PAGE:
There is evidence from epidemiological studies of correlations between anti-oxidant levels in the body and good health, and between good health and diets rich in fruit and vegetables. Correlations however do not prove causation and it remains uncertain whether the correlations observed are due to compounds exerting anti-oxidant effects in vivo. A further problem in interpreting epidemiological studies is that it is difficult to be accurate about the relationship between dietary intake and incidence of disease, particularly when studies seek to understand data gathered across different countries. Intervention studies
Intervention studies (where one group of subjects is provided with a supplement, and their health and physiological status is compared to a matched group receiving a placebo) might help us decide whether supplements are worth taking, but it has proved difficult to obtain evidence of a cause and effect relationship in these. Halliwell & Gutteridge (2007) describe the literature on intervention studies seeking to demonstrate a link between diet and supplementary anti-oxidants as a “morass of confusing data”.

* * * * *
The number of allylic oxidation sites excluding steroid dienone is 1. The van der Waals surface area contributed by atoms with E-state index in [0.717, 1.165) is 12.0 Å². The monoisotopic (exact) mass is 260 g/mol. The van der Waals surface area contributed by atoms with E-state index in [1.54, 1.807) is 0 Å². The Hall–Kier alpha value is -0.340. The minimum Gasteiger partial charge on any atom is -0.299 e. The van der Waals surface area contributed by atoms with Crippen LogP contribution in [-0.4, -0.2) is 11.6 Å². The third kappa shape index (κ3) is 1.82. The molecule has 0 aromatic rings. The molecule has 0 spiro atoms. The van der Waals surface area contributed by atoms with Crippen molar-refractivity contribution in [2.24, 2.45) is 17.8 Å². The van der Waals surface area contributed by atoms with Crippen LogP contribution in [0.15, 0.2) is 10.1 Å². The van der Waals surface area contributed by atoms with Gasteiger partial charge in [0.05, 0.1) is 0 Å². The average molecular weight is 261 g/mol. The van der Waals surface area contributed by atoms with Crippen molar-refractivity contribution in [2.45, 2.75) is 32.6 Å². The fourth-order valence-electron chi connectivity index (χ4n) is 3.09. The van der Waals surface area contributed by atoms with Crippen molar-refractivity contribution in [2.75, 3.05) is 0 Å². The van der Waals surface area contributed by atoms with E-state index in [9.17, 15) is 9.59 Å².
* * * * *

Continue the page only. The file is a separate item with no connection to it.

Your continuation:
Some clarity on the effects of supplements of some anti-oxidants (ß-carotene, vitamins A, C, E) and selenium has been given by a recent Cochrane review (Bjelakovic et al., 2008). This review considered 67 trials, involving 232,550 people, of the effects of taking supplements of these anti-oxidants. The principal conclusion from consideration of all this data was that overall, there is no evidence for an effect of these supplements on mortality in healthy people or those with various diseases. When the effects of different supplements were looked at separately, there was an increased risk (which only just reached statistical significance) of mortality associated with supplements of vitamins A, E and beta-carotene. There were no significant effects on mortality from vitamin C or selenium supplementation. (Selenium is an essential nutrient and is a component of several enzymes, some of which are thought to have anti-oxidant functions.)